Each of the above classes of regulated shRNA vectors has specific advantages – from the temporal and reversible control of the tetracycline-regulated systems to tissue-specific silencing of Cre-lox vectors in mice. However, a considerable limitation shared by the reported inducible shRNA systems is that each system relies on a two-plasmid approach in which the shRNA expression cassette is separated from the regulatory module. To address this issue, we and others have previously reported the successful integration of a shRNA/miRNA expression cassette with a tetracycline dependent repressor or transactivator on a single vector [22–27]. Here we describe the development of pHUSH (H1 or U6 short hairpin), as a Gateway®-compatible, conditional shRNA system in which TetR expression and operon usage have been optimized on a single vector. Importantly, we compare a number of different shRNA and miRNA configurations in transient transfection assays and show that the pHUSH backbone is effective at providing regulated expression from both pol II and pol III promoters, thereby enabling regulated shRNA, miRNA and protein expression. The versatility of pHUSH is demonstrated here using a series of in vitro and in vivo reverse genetic experiments that were designed to validate the therapeutic relevance of both novel and characterized oncology targets.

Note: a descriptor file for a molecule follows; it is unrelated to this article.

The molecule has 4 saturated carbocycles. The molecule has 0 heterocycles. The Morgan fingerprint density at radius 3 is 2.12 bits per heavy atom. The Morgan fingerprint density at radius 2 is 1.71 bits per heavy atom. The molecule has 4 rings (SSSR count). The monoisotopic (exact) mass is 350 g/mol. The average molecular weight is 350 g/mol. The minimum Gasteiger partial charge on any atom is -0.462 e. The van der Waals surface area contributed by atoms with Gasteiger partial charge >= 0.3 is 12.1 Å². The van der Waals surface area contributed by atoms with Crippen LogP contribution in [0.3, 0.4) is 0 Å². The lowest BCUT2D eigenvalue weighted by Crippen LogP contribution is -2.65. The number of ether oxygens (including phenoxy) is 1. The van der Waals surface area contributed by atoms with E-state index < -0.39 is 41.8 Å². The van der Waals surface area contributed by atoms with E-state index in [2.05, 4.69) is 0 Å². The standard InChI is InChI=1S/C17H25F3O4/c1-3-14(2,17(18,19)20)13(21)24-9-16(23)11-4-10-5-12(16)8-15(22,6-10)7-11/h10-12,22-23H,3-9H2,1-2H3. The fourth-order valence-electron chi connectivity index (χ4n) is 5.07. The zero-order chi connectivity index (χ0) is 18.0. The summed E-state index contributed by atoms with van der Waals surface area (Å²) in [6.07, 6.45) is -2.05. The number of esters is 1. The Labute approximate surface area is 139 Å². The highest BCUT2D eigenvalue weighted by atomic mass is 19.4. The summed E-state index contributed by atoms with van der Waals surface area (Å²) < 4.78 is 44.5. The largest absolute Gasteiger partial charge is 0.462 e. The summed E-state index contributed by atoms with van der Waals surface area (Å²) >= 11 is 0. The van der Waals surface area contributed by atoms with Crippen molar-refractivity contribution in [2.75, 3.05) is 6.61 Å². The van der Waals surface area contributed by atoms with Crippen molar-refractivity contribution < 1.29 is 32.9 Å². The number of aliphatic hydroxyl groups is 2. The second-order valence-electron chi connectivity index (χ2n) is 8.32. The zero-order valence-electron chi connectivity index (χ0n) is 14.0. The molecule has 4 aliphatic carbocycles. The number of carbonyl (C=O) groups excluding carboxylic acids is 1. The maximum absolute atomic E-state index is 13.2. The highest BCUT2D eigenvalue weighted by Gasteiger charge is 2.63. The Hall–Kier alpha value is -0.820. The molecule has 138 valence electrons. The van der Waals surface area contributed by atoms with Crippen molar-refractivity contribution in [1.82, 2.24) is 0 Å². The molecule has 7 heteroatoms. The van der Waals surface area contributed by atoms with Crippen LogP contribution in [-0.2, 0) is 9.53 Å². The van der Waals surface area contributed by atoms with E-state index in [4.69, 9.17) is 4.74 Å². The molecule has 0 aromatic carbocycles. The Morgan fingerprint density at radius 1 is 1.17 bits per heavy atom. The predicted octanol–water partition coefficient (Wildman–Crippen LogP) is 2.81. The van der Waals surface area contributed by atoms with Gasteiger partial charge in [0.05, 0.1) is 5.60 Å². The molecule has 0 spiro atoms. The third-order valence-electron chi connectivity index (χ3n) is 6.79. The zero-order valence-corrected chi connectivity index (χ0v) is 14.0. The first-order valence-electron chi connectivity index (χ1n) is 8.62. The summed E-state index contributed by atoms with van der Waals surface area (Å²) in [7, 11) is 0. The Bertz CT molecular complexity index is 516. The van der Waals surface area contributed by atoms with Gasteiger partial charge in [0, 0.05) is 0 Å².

Analysis of shRNA design